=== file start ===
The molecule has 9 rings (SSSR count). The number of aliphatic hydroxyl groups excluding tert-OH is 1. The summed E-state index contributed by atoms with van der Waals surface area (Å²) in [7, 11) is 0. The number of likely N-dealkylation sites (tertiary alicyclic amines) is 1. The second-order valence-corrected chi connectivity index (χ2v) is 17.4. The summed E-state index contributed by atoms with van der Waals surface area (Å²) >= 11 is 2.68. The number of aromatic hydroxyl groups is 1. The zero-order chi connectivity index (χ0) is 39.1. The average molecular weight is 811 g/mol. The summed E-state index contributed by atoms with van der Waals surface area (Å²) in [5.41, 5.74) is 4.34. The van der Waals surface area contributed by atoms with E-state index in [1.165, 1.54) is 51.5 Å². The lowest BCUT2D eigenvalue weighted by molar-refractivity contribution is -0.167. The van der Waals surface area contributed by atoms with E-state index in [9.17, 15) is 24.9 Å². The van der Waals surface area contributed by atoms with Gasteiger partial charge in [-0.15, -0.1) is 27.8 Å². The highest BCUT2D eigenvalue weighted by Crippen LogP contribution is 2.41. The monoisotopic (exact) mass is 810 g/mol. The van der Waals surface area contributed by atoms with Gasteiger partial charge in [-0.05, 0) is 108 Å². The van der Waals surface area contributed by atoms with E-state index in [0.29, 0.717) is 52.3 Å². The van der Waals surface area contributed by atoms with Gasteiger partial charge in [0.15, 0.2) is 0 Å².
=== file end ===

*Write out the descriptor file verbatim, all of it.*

The molecule has 9 rings (SSSR count). The number of aliphatic hydroxyl groups excluding tert-OH is 1. The summed E-state index contributed by atoms with van der Waals surface area (Å²) in [7, 11) is 0. The number of likely N-dealkylation sites (tertiary alicyclic amines) is 1. The second-order valence-corrected chi connectivity index (χ2v) is 17.4. The summed E-state index contributed by atoms with van der Waals surface area (Å²) >= 11 is 2.68. The number of aromatic hydroxyl groups is 1. The zero-order chi connectivity index (χ0) is 39.1. The average molecular weight is 811 g/mol. The summed E-state index contributed by atoms with van der Waals surface area (Å²) in [5.41, 5.74) is 4.34. The van der Waals surface area contributed by atoms with E-state index in [1.165, 1.54) is 51.5 Å². The lowest BCUT2D eigenvalue weighted by molar-refractivity contribution is -0.167. The van der Waals surface area contributed by atoms with E-state index in [9.17, 15) is 24.9 Å². The van der Waals surface area contributed by atoms with Gasteiger partial charge in [-0.15, -0.1) is 27.8 Å². The highest BCUT2D eigenvalue weighted by Crippen LogP contribution is 2.41. The monoisotopic (exact) mass is 810 g/mol. The van der Waals surface area contributed by atoms with Gasteiger partial charge in [-0.05, 0) is 108 Å². The van der Waals surface area contributed by atoms with E-state index in [0.29, 0.717) is 52.3 Å². The van der Waals surface area contributed by atoms with Gasteiger partial charge in [0.15, 0.2) is 0 Å².